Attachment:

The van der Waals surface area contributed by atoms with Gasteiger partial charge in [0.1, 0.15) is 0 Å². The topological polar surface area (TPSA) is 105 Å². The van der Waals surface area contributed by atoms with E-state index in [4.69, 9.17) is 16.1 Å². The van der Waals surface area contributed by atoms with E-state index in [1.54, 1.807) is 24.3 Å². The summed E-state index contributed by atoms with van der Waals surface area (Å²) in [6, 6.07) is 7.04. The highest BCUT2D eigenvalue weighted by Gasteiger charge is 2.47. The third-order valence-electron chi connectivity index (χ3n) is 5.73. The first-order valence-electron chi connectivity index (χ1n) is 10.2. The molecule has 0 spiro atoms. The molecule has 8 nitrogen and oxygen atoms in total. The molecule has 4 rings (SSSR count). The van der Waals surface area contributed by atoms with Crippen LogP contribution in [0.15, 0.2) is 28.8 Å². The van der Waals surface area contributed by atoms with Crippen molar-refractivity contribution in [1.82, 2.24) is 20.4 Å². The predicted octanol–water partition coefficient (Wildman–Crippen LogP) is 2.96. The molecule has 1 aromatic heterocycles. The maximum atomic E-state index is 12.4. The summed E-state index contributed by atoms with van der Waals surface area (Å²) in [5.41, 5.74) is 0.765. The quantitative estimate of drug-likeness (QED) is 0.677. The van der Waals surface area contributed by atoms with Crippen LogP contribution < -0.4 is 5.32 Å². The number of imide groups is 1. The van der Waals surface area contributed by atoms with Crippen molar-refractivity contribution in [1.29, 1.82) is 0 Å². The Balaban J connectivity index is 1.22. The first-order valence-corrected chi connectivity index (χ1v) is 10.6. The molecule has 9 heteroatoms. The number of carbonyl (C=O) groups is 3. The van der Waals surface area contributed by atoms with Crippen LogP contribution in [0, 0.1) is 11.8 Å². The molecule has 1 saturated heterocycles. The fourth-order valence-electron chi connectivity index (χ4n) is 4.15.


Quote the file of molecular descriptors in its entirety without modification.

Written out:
The van der Waals surface area contributed by atoms with Gasteiger partial charge in [0.1, 0.15) is 0 Å². The topological polar surface area (TPSA) is 105 Å². The van der Waals surface area contributed by atoms with E-state index in [4.69, 9.17) is 16.1 Å². The van der Waals surface area contributed by atoms with E-state index in [1.54, 1.807) is 24.3 Å². The summed E-state index contributed by atoms with van der Waals surface area (Å²) in [6, 6.07) is 7.04. The highest BCUT2D eigenvalue weighted by Gasteiger charge is 2.47. The third-order valence-electron chi connectivity index (χ3n) is 5.73. The first-order valence-electron chi connectivity index (χ1n) is 10.2. The molecule has 0 spiro atoms. The molecule has 8 nitrogen and oxygen atoms in total. The molecule has 4 rings (SSSR count). The van der Waals surface area contributed by atoms with Crippen LogP contribution in [0.15, 0.2) is 28.8 Å². The van der Waals surface area contributed by atoms with Crippen molar-refractivity contribution in [1.82, 2.24) is 20.4 Å². The predicted octanol–water partition coefficient (Wildman–Crippen LogP) is 2.96. The molecule has 1 aromatic heterocycles. The maximum atomic E-state index is 12.4. The summed E-state index contributed by atoms with van der Waals surface area (Å²) in [5.41, 5.74) is 0.765. The quantitative estimate of drug-likeness (QED) is 0.677. The van der Waals surface area contributed by atoms with Crippen LogP contribution < -0.4 is 5.32 Å². The number of imide groups is 1. The van der Waals surface area contributed by atoms with Crippen molar-refractivity contribution in [1.29, 1.82) is 0 Å². The Balaban J connectivity index is 1.22. The first-order valence-corrected chi connectivity index (χ1v) is 10.6. The molecule has 9 heteroatoms. The number of carbonyl (C=O) groups is 3. The van der Waals surface area contributed by atoms with Crippen LogP contribution in [0, 0.1) is 11.8 Å². The molecule has 1 saturated heterocycles. The fourth-order valence-electron chi connectivity index (χ4n) is 4.15.